Bring your community together at the synagogue to watch a Holocaust related film… or a series of films.
A film showing can be used as the basis for an interfaith program or dialog designed to bring teenagers and adults together. Coordinate with your congregation’s Post B’nai Mitzvah class or youth groups. You might even have them select the film!
Each film is briefly introduced prior to its showing. Following the conclusion of the film, a brief discussion is held. In addition to the Yellow Candles™ you already distributed by hand or mail, have additional ones available. As people leave they are reminded to light theirs or encouraged to take one home with them and make a donation toward future Holocaust education.
The following companies and their websites distribute or have produced films with Holocaust content. These are independent companies and the FJMC is not responsible for their content:
A list of suggested films includes:
A group of Jewish American pilots, in secret and at great personal risk, smuggled airplanes out of the U.S., trained behind the Iron Curtain in Czechoslovakia and flew for Israel in its War of Independence.
As a part of their study of the Holocaust, one child asked how many is “six million.” The teacher had the children of the Whitwell, Tennessee Middle School (a town without any Jewish residents) try to collect six million paper clips representing the six million Jews killed by the Nazis. The story of how the children collected the paperclips and more, is riveting.
Separated from his family, Salomon Perel, a Jewish boy, tries to survive the Second World War by passing as an Aryan German. He enlists in the German army and winds up in the Hitler Youth. Salomon is reunited with his family at the end of the war. IMDb Europa Europa Webpage
This dramatic film shows the horror of life in a Nazi death camp through the eyes two eight year old boys. One is the Nazi Commandant’s son, and the second is a Jewish inmate on the inside of the fence. IMDb The Boy in the Striped Pajamas Webpage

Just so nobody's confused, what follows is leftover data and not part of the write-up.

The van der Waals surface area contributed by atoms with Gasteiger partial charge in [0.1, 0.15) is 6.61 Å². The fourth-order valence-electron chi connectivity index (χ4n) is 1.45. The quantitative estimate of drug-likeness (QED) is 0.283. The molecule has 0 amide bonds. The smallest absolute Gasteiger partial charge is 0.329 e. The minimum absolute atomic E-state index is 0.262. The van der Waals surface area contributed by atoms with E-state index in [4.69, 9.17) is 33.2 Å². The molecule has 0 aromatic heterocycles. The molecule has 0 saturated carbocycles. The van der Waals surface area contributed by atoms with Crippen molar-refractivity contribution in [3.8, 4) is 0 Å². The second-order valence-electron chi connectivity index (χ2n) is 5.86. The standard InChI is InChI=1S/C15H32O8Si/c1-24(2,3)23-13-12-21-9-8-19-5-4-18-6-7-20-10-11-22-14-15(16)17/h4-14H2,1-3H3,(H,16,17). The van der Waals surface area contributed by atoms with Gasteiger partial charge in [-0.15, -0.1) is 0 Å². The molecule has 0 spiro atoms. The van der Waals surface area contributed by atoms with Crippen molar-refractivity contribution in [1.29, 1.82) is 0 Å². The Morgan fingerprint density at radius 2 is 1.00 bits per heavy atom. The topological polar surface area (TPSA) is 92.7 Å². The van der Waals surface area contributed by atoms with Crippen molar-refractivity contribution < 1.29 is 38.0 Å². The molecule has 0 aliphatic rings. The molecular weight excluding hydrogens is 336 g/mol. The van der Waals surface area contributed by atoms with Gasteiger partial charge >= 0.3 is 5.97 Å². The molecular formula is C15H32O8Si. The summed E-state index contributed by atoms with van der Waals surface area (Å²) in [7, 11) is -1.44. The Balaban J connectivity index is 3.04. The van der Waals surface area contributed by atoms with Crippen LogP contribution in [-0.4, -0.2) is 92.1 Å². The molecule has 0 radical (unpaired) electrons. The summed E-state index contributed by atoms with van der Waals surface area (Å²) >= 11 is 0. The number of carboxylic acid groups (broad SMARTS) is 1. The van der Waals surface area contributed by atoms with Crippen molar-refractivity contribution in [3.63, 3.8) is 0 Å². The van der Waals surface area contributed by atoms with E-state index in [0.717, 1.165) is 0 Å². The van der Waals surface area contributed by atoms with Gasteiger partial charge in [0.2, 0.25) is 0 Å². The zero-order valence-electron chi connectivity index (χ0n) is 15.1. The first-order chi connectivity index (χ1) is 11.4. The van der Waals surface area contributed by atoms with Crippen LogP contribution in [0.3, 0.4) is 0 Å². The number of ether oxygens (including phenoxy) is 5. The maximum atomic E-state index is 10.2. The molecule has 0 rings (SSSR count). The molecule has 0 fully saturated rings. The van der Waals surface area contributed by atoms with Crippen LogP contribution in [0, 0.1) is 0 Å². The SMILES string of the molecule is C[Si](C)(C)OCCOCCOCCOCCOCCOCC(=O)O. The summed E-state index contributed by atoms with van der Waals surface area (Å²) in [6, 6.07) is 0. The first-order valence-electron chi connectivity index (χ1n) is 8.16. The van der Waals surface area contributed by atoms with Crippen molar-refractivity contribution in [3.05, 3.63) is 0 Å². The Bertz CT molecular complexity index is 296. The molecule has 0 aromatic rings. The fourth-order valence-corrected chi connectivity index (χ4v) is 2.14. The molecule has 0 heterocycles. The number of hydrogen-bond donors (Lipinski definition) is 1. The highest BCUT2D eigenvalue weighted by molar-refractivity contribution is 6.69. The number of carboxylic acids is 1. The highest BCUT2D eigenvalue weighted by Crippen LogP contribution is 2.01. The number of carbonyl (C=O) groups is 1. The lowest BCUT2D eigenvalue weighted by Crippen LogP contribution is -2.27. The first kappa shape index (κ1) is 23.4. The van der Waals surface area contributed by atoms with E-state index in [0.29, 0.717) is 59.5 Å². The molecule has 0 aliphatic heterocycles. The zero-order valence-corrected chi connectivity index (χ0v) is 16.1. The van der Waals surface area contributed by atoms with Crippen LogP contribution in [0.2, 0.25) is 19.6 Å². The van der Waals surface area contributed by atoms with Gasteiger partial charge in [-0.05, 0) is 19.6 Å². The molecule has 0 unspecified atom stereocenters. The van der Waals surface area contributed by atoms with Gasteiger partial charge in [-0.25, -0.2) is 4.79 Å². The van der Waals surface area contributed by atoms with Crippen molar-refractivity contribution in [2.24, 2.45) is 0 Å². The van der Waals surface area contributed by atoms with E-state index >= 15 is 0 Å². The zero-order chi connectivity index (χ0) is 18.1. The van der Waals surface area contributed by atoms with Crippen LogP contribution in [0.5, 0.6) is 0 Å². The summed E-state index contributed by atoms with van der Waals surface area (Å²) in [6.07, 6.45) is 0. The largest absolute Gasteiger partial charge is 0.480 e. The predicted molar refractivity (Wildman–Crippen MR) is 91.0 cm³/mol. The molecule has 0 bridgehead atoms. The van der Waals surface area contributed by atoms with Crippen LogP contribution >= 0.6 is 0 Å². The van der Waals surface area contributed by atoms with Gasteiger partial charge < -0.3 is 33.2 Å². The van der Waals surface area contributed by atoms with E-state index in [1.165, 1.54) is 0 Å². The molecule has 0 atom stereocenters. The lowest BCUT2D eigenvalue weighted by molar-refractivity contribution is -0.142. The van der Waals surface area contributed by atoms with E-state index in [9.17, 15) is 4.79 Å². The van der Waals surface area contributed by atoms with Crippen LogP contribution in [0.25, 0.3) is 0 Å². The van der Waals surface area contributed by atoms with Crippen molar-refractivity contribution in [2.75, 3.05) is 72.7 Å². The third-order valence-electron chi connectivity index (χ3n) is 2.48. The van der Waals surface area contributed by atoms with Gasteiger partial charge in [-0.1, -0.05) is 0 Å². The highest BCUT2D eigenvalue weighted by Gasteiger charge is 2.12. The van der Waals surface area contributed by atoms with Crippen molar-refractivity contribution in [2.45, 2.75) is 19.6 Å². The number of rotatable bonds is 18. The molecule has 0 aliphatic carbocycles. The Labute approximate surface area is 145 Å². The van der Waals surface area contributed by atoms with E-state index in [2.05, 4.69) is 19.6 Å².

Stephen Fry, a British actor and writer, probably best known to Americans for his appearances on the TV-series Bones, is a lifelong fan of the music of Richard Wagner but is also Jewish. He knows of Hitler’s enthusiasm for the composer. Stephen journeys in this film to explore and confront this legacy. Can the music be untangled from its history?
The Pianist is based on the memoir of pianist and composer, Wladyslaw Szpilman. It tells his story from his playing the last live music head live over the radio in Poland as the German Army invaded, through the deportations to the death camps, the Warsaw Ghetto and his ultimate survival. The movie starred Adrien Brody as Wladyslaw and won three Oscars.
When his grandmother passed away at the age of 98, a man and his family were called to the flat to clear out what was left. Objects, pictures, letters and documents awaited them, revealing traces of a troubled and unknown past. (Hebrew with English Subtitles)
A young Jewish American man seeks to find the woman who saved his grandfather during World War II in a Ukrainian village that was ultimately razed by the Nazis, with the help of an eccentric local.
Hannah, a young girl, hates going to her family seder as her family tells the same stories and is tired of hearing about the past. However, during the seder she opens the front door to let in the prophet Elijah, but sees a Polish village instead of the outside of the apartment. She not only is – all of a sudden – in a new place but also in the year 1942.